"Rodale, which publishes books along with magazines like Men’s Health and Prevention, uses Acxiom data to help determine which promotional e-mails to send to which customers. Offers aimed at women might be accompanied by an e-mail message offering a Father’s Day subscription to Men’s Health for him and a free book on losing belly fat for her. Young men might get another offer — a book on sex positions. Some marketers are using offline data more subtly — for example, showing a budget shopper a discount offer and a regular shopper a full-price section.

"Of course, shoppers would have little reason to think their experience or their ads are being personalized based on their home value or Volvo ownership.

"'It is a little Big Brother-ish,' said Betsy Coggswell, 49, a social worker in Fullerton, Calif., who shops online regularly. Still, she said, she wasn’t shocked. 'Every time you put out information about yourself — people have got to understand — it’s going to be collected by somebody.'"

July 31, 2009 at 02:01 PM | Permalink | Comments (0) | TrackBack

Bubble Gum Pants


Created by Turkish-born Brooklyn-based designer Asli Filinta.

[via Gearfuse and Trendhunter]

July 31, 2009 at 01:01 PM | Permalink | Comments (1) | TrackBack

People of the Book (World)


This great mashup of Google + book blogger locations went up last Friday, July 24, 2009.

"Add the general location (no specific addresses needed) of where you live. In the next year, I will be notifying you about authors who are coming to your area!"


July 31, 2009 at 12:01 PM | Permalink | Comments (0) | TrackBack

Gap Guard — 'Deceptively simple'


Reminds me of someone I saw in the mirror earlier today — wait a minute....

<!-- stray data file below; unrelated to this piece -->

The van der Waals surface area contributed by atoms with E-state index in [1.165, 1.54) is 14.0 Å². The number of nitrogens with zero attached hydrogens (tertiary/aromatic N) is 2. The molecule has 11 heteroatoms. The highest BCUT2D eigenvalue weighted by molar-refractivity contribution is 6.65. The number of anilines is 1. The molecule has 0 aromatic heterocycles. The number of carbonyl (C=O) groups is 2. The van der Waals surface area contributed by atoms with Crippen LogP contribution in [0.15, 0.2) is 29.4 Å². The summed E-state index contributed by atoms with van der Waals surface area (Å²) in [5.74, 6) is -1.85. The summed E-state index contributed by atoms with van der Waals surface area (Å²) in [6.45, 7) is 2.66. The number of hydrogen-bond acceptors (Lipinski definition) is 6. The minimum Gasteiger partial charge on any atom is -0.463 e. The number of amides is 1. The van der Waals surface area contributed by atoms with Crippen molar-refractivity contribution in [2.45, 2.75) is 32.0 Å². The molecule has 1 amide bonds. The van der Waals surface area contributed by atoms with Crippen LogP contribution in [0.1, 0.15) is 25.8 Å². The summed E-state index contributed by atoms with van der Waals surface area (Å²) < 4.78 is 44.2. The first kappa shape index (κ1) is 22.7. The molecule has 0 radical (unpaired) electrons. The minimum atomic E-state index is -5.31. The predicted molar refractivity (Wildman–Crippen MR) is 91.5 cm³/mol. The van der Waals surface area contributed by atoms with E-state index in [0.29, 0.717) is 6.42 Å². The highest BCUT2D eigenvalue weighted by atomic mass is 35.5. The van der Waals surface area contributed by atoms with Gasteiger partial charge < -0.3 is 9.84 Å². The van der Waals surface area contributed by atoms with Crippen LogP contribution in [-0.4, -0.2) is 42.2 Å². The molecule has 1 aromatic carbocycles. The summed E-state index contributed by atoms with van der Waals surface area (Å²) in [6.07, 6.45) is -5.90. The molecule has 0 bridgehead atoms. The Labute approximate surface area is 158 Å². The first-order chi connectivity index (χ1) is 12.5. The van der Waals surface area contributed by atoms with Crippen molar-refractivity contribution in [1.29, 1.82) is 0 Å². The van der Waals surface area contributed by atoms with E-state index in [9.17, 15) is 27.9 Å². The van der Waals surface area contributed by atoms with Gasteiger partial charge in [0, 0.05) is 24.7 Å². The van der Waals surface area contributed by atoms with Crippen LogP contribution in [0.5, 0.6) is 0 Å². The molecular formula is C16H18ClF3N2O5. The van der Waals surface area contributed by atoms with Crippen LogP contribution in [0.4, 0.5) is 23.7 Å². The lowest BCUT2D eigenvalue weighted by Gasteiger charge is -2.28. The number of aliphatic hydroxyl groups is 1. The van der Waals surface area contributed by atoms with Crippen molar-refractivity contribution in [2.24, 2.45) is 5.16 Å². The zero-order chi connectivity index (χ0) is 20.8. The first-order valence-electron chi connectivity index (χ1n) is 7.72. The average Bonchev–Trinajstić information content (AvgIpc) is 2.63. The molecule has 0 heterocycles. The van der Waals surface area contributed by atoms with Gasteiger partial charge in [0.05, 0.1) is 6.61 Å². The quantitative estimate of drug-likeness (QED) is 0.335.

From the website:


Gap Guard

Deceptively simple.

Nothing can fall between the seats with Gap Guard in place.

It closes the space between the console and seats to keep things from slipping through.

No more trying to squeeze your hand into impossibly tight areas to retrieve money, keys, cellphone or pen, or fumbling for something while driving.

Flexible contoured foam conforms to any gap in any car and installs instantly — just press it in place.

Blends with any interior.



Dare I say it?

Better not ....

Two for $7.95.

July 31, 2009 at 11:01 AM | Permalink | Comments (0) | TrackBack

Vibrating Kitty Litter Pooper Scooper — Only in England

Wrote RM, "I am lazy... but obsessive. Please tell me somebody entered this into your last contest, as I felt many other folk would/should have done so. I am fascinated, nay, delighted, by this totally wasteful device, but not enough to buy one. Strangely, most pet sites in the UK seem to carry them, but few in the US. I promise to contribute to your next contest if I have an idea (and I have ideas about everything, just ask my wife)."

Too bad RM's entry arrived six hours after the contest winner was announced 'cause his submission would've been seriously entertained by me as a potential winner.

Six hours late and 10 Tootsie Pops short.

Ah well, there's always next time....

July 31, 2009 at 10:01 AM | Permalink | Comments (1) | TrackBack

LED Night Light Bulb


"You won't have to replace these long-life, energy-efficient (25 cents worth of electricity annually) cool-white LED bulbs for years."


Two for $4.98 (night lights not included).

July 31, 2009 at 09:01 AM | Permalink | Comments (1) | TrackBack